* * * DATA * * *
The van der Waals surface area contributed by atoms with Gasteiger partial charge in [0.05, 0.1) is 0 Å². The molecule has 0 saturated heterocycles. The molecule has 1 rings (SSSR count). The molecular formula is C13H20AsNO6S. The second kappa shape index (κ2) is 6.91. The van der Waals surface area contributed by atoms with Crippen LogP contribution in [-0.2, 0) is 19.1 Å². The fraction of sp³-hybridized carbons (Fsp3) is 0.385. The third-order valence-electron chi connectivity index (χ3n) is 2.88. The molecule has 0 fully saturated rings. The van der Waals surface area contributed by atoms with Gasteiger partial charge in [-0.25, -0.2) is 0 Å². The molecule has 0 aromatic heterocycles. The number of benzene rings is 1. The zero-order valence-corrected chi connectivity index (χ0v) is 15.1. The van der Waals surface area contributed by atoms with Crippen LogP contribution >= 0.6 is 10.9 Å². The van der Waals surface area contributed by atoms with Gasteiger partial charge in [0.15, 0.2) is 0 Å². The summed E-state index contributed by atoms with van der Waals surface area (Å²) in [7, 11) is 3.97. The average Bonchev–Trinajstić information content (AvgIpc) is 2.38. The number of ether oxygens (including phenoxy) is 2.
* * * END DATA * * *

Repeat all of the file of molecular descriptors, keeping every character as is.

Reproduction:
The van der Waals surface area contributed by atoms with Gasteiger partial charge in [0.05, 0.1) is 0 Å². The molecule has 0 saturated heterocycles. The molecule has 1 rings (SSSR count). The molecular formula is C13H20AsNO6S. The second kappa shape index (κ2) is 6.91. The van der Waals surface area contributed by atoms with Crippen LogP contribution in [-0.2, 0) is 19.1 Å². The fraction of sp³-hybridized carbons (Fsp3) is 0.385. The third-order valence-electron chi connectivity index (χ3n) is 2.88. The molecule has 0 fully saturated rings. The van der Waals surface area contributed by atoms with Gasteiger partial charge in [-0.25, -0.2) is 0 Å². The molecule has 0 aromatic heterocycles. The number of benzene rings is 1. The zero-order valence-corrected chi connectivity index (χ0v) is 15.1. The van der Waals surface area contributed by atoms with Crippen LogP contribution >= 0.6 is 10.9 Å². The van der Waals surface area contributed by atoms with Gasteiger partial charge in [0.15, 0.2) is 0 Å². The summed E-state index contributed by atoms with van der Waals surface area (Å²) in [7, 11) is 3.97. The average Bonchev–Trinajstić information content (AvgIpc) is 2.38. The number of ether oxygens (including phenoxy) is 2.